Monday, December 7, 2015

Staying safe on Facebook’s Yard Sale Sites

Facebook has brought the world a certifiable cultural revolution. It connects people around the globe in ways that we never could have dreamed of just a few years ago. Sure, it has its detractors, but all in all, it’s hard to knock it when you use Facebook for what it was meant to be used for. One of the nice things to come about in Facebook in recent years has been the community yard sale groups, where you can buy, sell, and trade items within your neighborhood, town, or city. In light of all the negativity to be found on Craigslist these days, not to mention the somewhat sketchy posts that can usually be found, the yard sale sites on Facebook feel more open, and considerably more safe. Is that really the case, though? 

As with anything in life, an ounce of prevention is well worth a pound of cure, particularly where dealing with strangers is concerned. Just because someone is from your local area doesn’t necessarily mean that they’re trustworthy, or that they aren’t out to take advantage of you. Therefore, it’s important to make certain that whenever you’re making a deal on one of these groups, you keep your guard up, and make sure that you follow a few simple safety precautions.

First up, remember that deals that seem to be too good to be true probably are too good to be true. If a price is so low as to be crazy sounding, then there’s a chance that the seller may be trying to sell stolen items, and as I’m sure you know, receiving stolen property is as much a crime as is stealing the items in the first place.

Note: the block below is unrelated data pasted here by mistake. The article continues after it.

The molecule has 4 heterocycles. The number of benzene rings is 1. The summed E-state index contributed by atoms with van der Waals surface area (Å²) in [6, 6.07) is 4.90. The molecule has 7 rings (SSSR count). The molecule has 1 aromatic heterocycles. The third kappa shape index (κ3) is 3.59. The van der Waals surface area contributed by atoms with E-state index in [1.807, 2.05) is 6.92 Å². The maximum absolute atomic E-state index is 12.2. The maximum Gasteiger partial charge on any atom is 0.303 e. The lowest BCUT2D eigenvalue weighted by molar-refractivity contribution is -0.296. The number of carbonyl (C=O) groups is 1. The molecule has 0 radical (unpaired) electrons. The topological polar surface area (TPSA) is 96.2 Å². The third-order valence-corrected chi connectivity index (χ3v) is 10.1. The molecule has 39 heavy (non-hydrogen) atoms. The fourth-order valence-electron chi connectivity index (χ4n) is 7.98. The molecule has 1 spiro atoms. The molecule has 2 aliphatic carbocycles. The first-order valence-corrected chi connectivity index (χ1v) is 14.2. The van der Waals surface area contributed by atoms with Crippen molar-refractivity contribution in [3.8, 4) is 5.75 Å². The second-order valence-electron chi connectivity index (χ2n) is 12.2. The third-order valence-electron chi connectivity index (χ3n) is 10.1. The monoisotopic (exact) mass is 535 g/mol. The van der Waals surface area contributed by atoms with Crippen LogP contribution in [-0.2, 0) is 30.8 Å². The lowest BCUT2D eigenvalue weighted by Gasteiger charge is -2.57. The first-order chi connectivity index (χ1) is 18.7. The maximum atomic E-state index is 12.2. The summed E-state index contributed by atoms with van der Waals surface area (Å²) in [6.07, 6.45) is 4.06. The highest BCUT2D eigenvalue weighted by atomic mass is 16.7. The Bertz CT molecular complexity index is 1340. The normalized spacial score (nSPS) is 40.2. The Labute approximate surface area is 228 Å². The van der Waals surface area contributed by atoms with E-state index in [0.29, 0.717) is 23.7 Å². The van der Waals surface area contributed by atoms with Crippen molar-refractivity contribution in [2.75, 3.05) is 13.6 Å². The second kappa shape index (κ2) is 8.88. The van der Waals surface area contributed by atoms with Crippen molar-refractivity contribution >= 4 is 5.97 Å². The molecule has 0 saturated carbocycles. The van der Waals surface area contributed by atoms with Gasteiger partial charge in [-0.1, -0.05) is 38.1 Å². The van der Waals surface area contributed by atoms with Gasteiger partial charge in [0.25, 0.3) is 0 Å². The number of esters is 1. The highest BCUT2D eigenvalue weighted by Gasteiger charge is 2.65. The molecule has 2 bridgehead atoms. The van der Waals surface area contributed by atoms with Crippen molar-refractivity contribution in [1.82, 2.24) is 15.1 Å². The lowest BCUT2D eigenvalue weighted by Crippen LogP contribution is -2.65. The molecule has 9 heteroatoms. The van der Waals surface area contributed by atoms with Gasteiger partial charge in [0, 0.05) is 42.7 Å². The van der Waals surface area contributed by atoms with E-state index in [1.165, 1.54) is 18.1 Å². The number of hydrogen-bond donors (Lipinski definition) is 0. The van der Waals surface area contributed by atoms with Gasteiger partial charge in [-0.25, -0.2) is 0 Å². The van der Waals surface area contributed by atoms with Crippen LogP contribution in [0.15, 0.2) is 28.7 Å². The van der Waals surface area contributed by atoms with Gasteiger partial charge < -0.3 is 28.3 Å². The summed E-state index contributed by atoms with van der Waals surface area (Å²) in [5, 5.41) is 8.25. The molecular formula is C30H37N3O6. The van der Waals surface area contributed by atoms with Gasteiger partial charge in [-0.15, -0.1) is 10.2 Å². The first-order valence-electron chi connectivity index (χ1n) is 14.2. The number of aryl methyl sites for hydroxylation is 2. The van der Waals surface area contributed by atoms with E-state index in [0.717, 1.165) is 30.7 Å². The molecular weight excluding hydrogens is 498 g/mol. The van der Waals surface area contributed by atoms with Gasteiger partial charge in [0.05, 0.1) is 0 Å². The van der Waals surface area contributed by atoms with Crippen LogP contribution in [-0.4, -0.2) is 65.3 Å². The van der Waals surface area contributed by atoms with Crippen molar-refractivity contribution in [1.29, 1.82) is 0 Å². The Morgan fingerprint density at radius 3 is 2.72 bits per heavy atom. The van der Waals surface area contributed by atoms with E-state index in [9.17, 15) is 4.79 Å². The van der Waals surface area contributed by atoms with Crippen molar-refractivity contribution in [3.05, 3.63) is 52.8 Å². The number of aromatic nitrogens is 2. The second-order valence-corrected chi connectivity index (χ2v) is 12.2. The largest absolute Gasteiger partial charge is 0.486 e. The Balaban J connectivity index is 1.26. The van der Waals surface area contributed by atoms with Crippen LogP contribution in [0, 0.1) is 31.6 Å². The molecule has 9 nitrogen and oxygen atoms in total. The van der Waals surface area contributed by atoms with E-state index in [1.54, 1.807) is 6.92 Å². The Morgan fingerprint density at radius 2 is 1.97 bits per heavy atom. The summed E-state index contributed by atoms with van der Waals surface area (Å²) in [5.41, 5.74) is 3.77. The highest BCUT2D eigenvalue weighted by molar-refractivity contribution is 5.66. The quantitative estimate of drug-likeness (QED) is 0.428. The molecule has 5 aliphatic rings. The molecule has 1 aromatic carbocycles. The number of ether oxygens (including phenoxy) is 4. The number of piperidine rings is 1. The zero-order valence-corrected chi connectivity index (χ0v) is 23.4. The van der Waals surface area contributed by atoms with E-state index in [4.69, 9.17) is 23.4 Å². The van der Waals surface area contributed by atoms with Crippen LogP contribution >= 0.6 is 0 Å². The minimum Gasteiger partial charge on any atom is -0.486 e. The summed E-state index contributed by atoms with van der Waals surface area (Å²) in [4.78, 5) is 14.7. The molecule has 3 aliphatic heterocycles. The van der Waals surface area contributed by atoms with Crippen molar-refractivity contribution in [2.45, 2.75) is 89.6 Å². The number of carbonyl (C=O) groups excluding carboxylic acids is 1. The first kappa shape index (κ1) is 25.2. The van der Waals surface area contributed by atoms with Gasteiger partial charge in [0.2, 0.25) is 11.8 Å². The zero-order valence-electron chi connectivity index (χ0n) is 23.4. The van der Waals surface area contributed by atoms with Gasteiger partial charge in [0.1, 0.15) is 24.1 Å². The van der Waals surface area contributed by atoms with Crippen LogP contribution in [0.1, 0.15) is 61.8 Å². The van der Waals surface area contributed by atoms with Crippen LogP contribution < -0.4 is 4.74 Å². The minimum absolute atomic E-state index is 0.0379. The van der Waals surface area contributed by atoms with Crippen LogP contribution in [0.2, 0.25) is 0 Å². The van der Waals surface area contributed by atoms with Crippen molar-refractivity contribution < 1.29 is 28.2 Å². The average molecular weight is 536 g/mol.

In the realm of personal security, once you’ve made the deal, there’s a time to meet and a time not to meet to complete the transaction, and a way to do it to make sure you stay safe. Always have a companion go with you, and never meet anyone after sundown. Pay attention to how inflexible the seller or buyer is with regards to meeting places and times. If they want to meet you in a darkened warehouse parking garage in the middle of the night, something’s up. If possible, meet in a police station parking lot (many departments are now allowing people to make trades there to prevent problems) Second best is at a busy parking lot or store.

Broken items are an issue you may come into contact with as well, and its important to prevent yourself from being taken advantage of in this way by trying out items before money changes hands. If the seller isn’t willing to turn the tablet or other electronic item on, be wary.

As with anything really, use your instincts when either buying or selling items on Facebook. The popularity has already spread, and has no doubt spread out to catch the attention of criminals. Always be aware of what’s going on around you, buy and sell carefully, and remember that no deal is too good not to walk away from. 

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